STEP NINE: Forgive ourselves for all harm we may have caused, even if it was well-intended.
Instruction: Forgive yourself.
What is implied in Step Nine is that we will forgive ourselves for all “religious” harm we may have caused someone, but we also want to forgive ourselves for any and all harm we may have caused in any form to any individual. Many people find it easier to forgive the entire human race than to forgive themselves. One problem with being unable to forgive ourselves is that we continue to accumulate more and more mishaps, mistakes, and wrongful deeds that we believe need to be forgiven. Once in a while, it would be nice to be able to clean the slate and start anew. Forgiveness can do that for us, and it can occur not just once in a while but on a regular basis.
Many people have degrees of errors and some kind of arbitrary grading scale. Some people’s reasoning seems to go something like this: “I can forgive myself for my actions yesterday, but what I did last month, or last year, or fifty years ago was so awful I may never be able to forgive myself.” Once again, I’m reminded that some of these people find it easier to forgive others for the exact same things that they don’t seem to be able to forgive in their own lives. Being able to forgive ourselves is often as difficult as being able to love ourselves. They work together. If we keep a running tally of our personal offenses and see ourselves as monsters unworthy of forgiveness and love, we will struggle all our lives with this issue. We will find it difficult to maintain healthy relationships, and we may even find our physical health affected by the guilt and shame we carry with us.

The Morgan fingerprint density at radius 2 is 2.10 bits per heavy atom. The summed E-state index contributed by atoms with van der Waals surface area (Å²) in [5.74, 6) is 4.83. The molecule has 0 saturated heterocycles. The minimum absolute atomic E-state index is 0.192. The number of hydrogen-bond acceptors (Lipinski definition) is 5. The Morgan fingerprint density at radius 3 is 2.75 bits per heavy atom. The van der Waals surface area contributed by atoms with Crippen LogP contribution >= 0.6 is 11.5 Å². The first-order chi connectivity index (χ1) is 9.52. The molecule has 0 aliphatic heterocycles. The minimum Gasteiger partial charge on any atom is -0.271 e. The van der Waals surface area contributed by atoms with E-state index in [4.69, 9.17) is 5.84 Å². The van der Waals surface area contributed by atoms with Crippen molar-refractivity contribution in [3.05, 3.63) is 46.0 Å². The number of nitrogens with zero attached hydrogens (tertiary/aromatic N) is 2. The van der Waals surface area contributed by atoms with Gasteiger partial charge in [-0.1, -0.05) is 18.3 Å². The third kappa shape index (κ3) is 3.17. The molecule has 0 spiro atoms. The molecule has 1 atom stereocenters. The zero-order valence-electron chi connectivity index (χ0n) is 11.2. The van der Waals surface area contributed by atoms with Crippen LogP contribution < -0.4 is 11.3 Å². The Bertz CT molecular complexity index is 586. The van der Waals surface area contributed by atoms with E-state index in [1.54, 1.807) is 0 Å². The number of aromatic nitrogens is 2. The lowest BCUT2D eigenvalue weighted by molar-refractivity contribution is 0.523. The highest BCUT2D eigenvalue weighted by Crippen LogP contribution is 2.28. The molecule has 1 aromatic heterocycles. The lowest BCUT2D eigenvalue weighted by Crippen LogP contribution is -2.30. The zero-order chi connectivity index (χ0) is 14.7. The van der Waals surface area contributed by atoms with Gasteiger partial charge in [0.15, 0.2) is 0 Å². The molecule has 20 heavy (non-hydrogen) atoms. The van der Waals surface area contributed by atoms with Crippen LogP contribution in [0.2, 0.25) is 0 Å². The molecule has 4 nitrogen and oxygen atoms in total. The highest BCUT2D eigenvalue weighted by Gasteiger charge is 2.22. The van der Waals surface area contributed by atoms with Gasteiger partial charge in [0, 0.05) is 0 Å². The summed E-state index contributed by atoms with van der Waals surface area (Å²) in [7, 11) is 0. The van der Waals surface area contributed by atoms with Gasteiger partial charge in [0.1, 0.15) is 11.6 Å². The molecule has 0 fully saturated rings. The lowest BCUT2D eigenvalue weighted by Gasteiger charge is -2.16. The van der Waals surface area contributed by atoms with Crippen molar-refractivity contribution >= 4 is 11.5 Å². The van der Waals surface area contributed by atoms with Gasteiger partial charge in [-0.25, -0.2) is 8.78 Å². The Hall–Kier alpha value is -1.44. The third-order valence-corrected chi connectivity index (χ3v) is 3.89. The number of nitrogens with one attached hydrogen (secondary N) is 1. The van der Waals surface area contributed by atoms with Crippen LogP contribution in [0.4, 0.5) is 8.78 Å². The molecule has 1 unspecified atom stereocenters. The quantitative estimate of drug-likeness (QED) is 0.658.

Take inventory today of the things in your life that you have done that you have never forgiven yourself for. Some of these unforgiven moments have stayed with us for years. I recall an incident from my youth that took years to heal. I was helping my minister with some repairs on his basement. My job was to chisel some rough areas to make them smooth when, all of a sudden, the chisel slipped from my hands and fell inside the wall. I was so embarrassed and ashamed that I never told anyone. I held on to that for more than fifty years before finally forgiving myself. Looking back, it seems so silly and unnecessary. Had I come forward, I have no doubt the minister would have forgiven me immediately. Still, we hold on to things that could have been released decades ago. As memories surface—and we never want to force these to the surface, but simply allow them to come in their own time—we simply take a moment to grant ourselves forgiveness. It is that simple.
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Our purpose is to help individuals to heal who have been injured by religion or the religious. We welcome your comments and questions.